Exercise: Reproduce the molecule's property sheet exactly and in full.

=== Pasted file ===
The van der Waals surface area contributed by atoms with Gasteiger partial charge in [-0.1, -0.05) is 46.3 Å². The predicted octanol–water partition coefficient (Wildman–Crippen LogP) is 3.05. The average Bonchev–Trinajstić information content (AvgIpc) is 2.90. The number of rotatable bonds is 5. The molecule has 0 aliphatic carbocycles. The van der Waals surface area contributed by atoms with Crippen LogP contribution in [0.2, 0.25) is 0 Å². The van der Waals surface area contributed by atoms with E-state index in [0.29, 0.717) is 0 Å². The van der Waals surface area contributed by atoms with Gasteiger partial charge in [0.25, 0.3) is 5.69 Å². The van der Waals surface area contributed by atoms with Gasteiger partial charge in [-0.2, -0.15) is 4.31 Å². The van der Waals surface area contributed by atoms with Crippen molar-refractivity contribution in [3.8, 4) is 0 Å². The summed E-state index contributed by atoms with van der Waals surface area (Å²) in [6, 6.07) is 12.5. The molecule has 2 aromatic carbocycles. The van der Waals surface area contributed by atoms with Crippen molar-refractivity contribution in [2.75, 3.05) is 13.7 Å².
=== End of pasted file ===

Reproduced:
The van der Waals surface area contributed by atoms with Gasteiger partial charge in [-0.1, -0.05) is 46.3 Å². The predicted octanol–water partition coefficient (Wildman–Crippen LogP) is 3.05. The average Bonchev–Trinajstić information content (AvgIpc) is 2.90. The number of rotatable bonds is 5. The molecule has 0 aliphatic carbocycles. The van der Waals surface area contributed by atoms with Crippen LogP contribution in [0.2, 0.25) is 0 Å². The van der Waals surface area contributed by atoms with E-state index in [0.29, 0.717) is 0 Å². The van der Waals surface area contributed by atoms with Gasteiger partial charge in [0.25, 0.3) is 5.69 Å². The van der Waals surface area contributed by atoms with Gasteiger partial charge in [-0.2, -0.15) is 4.31 Å². The van der Waals surface area contributed by atoms with Crippen molar-refractivity contribution in [3.8, 4) is 0 Å². The summed E-state index contributed by atoms with van der Waals surface area (Å²) in [6, 6.07) is 12.5. The molecule has 2 aromatic carbocycles. The van der Waals surface area contributed by atoms with Crippen molar-refractivity contribution in [2.75, 3.05) is 13.7 Å².